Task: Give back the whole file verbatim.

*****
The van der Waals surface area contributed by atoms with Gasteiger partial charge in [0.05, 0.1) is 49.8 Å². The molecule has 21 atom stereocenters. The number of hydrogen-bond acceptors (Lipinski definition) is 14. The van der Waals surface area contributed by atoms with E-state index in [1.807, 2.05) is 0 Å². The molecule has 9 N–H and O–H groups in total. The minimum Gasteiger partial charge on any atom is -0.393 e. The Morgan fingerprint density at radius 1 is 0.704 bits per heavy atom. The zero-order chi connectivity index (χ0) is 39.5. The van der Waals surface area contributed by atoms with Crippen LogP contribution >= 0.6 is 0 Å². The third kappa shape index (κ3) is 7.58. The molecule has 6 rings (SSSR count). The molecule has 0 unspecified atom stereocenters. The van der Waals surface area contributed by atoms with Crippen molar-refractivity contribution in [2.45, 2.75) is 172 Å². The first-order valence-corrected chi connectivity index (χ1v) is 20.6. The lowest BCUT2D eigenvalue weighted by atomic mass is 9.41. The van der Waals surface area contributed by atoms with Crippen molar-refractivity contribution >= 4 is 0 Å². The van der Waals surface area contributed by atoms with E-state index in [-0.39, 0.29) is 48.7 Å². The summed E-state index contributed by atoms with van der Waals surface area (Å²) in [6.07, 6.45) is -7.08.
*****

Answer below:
The van der Waals surface area contributed by atoms with Gasteiger partial charge in [0.05, 0.1) is 49.8 Å². The molecule has 21 atom stereocenters. The number of hydrogen-bond acceptors (Lipinski definition) is 14. The van der Waals surface area contributed by atoms with E-state index in [1.807, 2.05) is 0 Å². The molecule has 9 N–H and O–H groups in total. The minimum Gasteiger partial charge on any atom is -0.393 e. The Morgan fingerprint density at radius 1 is 0.704 bits per heavy atom. The zero-order chi connectivity index (χ0) is 39.5. The van der Waals surface area contributed by atoms with Crippen LogP contribution >= 0.6 is 0 Å². The third kappa shape index (κ3) is 7.58. The molecule has 6 rings (SSSR count). The molecule has 0 unspecified atom stereocenters. The van der Waals surface area contributed by atoms with Crippen molar-refractivity contribution in [2.45, 2.75) is 172 Å². The first-order valence-corrected chi connectivity index (χ1v) is 20.6. The lowest BCUT2D eigenvalue weighted by atomic mass is 9.41. The van der Waals surface area contributed by atoms with Crippen molar-refractivity contribution >= 4 is 0 Å². The van der Waals surface area contributed by atoms with E-state index in [-0.39, 0.29) is 48.7 Å². The summed E-state index contributed by atoms with van der Waals surface area (Å²) in [6.07, 6.45) is -7.08.